On November 9, it became clear that maybe much more is possible. The company behind Trump's online campaign—the same company that had worked for Leave.EU in the very early stages of its "Brexit" campaign—was a Big Data company: Cambridge Analytica.
Kosinski and his team tirelessly refined their models. In 2012, Kosinski proved that on the basis of an average of 68 Facebook "likes" by a user, it was possible to predict their skin color (with 95 percent accuracy), their sexual orientation (88 percent accuracy), and their affiliation to the Democratic or Republican party (85 percent). But it didn't stop there. Intelligence, religious affiliation, as well as alcohol, cigarette and drug use, could all be determined. From the data it was even possible to deduce whether someone's parents were divorced.
The strength of their modeling was illustrated by how well it could predict a subject's answers. Kosinski continued to work on the models incessantly: before long, he was able to evaluate a person better than the average work colleague, merely on the basis of ten Facebook "likes." Seventy "likes" were enough to outdo what a person's friends knew, 150 what their parents knew, and 300 "likes" what their partner knew. More "likes" could even surpass what a person thought they knew about themselves. On the day that Kosinski published these findings, he received two phone calls. The threat of a lawsuit and a job offer. Both from Facebook.
"It is my privilege to speak to you today about the power of Big Data and psychographics in the electoral process." The logo of Cambridge Analytica— a brain composed of network nodes, like a map, appears behind Alexander Nix. "Only 18 months ago, Senator Cruz was one of the less popular candidates," explains the blonde man in a cut-glass British accent, which puts Americans on edge the same way that a standard German accent can unsettle Swiss people. "Less than 40 percent of the population had heard of him," another slide says. Cambridge Analytica had become involved in the US election campaign almost two years earlier, initially as a consultant for Republicans Ben Carson and Ted Cruz. Cruz—and later Trump—was funded primarily by the secretive US software billionaire Robert Mercer who, along with his daughter Rebekah, is reported to be the largest investor in Cambridge Analytica.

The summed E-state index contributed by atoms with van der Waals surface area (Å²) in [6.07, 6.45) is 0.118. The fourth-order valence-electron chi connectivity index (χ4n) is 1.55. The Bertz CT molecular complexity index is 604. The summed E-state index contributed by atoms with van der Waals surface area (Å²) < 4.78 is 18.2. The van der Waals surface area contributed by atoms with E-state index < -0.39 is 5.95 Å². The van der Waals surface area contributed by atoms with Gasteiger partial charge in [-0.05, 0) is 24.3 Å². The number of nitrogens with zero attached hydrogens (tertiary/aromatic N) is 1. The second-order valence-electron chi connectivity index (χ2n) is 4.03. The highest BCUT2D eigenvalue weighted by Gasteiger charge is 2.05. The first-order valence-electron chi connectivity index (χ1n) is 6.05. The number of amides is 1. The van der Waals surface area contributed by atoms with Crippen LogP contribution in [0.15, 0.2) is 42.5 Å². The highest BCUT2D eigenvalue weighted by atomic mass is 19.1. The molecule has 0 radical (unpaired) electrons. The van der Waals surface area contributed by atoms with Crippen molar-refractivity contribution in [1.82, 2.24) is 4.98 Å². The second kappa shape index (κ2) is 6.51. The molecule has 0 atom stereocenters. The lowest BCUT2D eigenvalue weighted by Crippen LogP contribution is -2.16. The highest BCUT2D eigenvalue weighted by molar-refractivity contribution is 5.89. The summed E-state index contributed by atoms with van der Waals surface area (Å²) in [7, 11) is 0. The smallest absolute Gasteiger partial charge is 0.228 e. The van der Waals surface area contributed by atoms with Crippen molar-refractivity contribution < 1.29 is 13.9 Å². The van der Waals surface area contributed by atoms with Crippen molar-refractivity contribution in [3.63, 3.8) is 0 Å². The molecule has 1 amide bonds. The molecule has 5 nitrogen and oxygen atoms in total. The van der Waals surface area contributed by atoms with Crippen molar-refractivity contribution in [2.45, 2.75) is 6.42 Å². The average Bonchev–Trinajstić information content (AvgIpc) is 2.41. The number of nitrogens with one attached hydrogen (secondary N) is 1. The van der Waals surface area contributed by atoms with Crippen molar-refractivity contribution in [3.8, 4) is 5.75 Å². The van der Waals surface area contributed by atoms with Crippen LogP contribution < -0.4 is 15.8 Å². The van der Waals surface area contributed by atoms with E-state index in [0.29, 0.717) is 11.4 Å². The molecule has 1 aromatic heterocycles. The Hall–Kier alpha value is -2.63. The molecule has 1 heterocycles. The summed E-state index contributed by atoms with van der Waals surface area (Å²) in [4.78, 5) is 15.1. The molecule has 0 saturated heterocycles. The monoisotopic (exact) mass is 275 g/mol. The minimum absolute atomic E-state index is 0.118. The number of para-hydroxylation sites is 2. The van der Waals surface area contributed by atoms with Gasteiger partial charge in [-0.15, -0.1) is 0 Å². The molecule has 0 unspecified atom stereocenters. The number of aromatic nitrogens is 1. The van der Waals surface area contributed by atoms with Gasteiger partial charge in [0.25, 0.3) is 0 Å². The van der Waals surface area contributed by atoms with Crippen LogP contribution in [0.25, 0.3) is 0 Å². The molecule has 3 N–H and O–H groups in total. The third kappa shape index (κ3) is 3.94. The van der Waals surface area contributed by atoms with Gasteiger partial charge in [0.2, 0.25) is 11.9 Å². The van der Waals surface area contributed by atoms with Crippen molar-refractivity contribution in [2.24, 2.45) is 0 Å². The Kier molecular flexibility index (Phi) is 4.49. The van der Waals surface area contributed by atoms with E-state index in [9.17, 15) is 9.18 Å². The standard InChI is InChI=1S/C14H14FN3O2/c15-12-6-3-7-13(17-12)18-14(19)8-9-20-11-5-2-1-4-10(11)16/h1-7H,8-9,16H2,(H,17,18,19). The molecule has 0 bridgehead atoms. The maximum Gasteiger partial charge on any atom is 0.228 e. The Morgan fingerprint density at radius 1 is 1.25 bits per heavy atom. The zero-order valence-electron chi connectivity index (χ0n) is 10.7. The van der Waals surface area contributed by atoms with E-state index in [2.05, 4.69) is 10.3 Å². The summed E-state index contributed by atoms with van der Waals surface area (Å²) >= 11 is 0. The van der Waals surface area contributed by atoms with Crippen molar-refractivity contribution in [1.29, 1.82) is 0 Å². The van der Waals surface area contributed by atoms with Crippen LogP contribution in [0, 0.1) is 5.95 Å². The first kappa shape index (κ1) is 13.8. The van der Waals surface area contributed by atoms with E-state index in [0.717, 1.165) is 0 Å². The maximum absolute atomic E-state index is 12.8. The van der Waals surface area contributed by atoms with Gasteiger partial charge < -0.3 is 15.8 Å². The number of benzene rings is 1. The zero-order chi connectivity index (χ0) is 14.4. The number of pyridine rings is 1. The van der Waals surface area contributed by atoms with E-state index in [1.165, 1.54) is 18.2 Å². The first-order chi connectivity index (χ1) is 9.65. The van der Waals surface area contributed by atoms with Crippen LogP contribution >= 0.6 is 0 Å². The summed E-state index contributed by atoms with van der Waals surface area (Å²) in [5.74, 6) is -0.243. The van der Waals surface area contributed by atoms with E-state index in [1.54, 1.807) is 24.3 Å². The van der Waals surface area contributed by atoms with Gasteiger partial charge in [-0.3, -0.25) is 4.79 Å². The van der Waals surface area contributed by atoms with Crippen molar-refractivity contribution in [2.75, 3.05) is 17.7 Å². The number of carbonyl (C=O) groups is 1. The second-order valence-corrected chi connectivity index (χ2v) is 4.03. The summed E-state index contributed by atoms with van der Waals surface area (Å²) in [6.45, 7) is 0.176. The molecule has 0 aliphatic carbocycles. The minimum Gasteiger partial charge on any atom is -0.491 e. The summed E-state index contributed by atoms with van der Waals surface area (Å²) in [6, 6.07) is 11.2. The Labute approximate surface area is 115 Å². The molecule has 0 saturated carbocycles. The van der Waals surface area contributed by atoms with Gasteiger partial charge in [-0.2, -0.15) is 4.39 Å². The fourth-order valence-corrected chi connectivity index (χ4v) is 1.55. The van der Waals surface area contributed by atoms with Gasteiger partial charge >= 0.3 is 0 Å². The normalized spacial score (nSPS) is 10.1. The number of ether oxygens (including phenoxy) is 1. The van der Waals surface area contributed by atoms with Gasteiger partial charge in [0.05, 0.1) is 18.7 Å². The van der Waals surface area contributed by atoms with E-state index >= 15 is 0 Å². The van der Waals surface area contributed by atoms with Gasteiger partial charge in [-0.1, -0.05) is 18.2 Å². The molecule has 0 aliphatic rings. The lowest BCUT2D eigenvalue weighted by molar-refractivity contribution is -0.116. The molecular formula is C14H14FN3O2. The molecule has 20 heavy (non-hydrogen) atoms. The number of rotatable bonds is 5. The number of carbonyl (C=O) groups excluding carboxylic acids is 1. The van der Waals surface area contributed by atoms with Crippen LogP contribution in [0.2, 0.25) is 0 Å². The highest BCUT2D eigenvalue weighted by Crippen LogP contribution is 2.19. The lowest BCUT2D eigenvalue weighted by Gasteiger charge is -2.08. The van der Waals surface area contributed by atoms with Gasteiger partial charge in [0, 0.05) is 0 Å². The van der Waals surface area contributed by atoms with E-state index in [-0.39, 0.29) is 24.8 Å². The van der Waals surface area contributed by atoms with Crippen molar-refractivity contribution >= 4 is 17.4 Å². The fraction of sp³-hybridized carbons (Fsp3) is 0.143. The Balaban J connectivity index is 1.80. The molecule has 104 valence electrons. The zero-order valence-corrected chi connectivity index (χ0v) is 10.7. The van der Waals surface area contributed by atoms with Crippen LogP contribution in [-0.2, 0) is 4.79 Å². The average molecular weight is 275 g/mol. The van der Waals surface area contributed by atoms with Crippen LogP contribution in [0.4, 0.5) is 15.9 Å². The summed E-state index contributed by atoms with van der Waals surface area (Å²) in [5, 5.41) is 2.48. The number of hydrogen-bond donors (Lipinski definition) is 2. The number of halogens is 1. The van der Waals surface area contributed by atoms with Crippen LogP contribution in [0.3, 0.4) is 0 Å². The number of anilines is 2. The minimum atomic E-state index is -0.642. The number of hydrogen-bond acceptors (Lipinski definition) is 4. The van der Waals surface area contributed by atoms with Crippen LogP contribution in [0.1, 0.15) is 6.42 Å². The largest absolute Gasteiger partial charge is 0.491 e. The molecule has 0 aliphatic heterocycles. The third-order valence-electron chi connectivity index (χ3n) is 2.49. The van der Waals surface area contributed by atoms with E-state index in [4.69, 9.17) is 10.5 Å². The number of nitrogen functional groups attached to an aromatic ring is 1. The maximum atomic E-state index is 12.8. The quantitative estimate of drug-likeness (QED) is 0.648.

"So how did he do this?" Up to now, explains Nix, election campaigns have been organized based on demographic concepts. "A really ridiculous idea. The idea that all women should receive the same message because of their gender—or all African Americans because of their race." What Nix meant is that while other campaigners so far have relied on demographics, Cambridge Analytica was using psychometrics.
Nix clicks to the next slide: five different faces, each face corresponding to a personality profile. It is the Big Five or OCEAN Model. "At Cambridge," he said, "we were able to form a model to predict the personality of every single adult in the United States of America." The hall is captivated. According to Nix, the success of Cambridge Analytica's marketing is based on a combination of three elements: behavioral science using the OCEAN Model, Big Data analysis, and ad targeting. Ad targeting is personalized advertising, aligned as accurately as possible to the personality of an individual consumer.
Nix candidly explains how his company does this. First, Cambridge Analytica buys personal data from a range of different sources, like land registries, automotive data, shopping data, bonus cards, club memberships, what magazines you read, what churches you attend. Nix displays the logos of globally active data brokers like Acxiom and Experian—in the US, almost all personal data is for sale. For example, if you want to know where Jewish women live, you can simply buy this information, phone numbers included. Now Cambridge Analytica aggregates this data with the electoral rolls of the Republican party and online data and calculates a Big Five personality profile. Digital footprints suddenly become real people with fears, needs, interests, and residential addresses.
The methodology looks quite similar to the one that Michal Kosinski once developed. Cambridge Analytica also uses, Nix told us, "surveys on social media" and Facebook data. And the company does exactly what Kosinski warned of: "We have profiled the personality of every adult in the United States of America—220 million people," Nix boasts.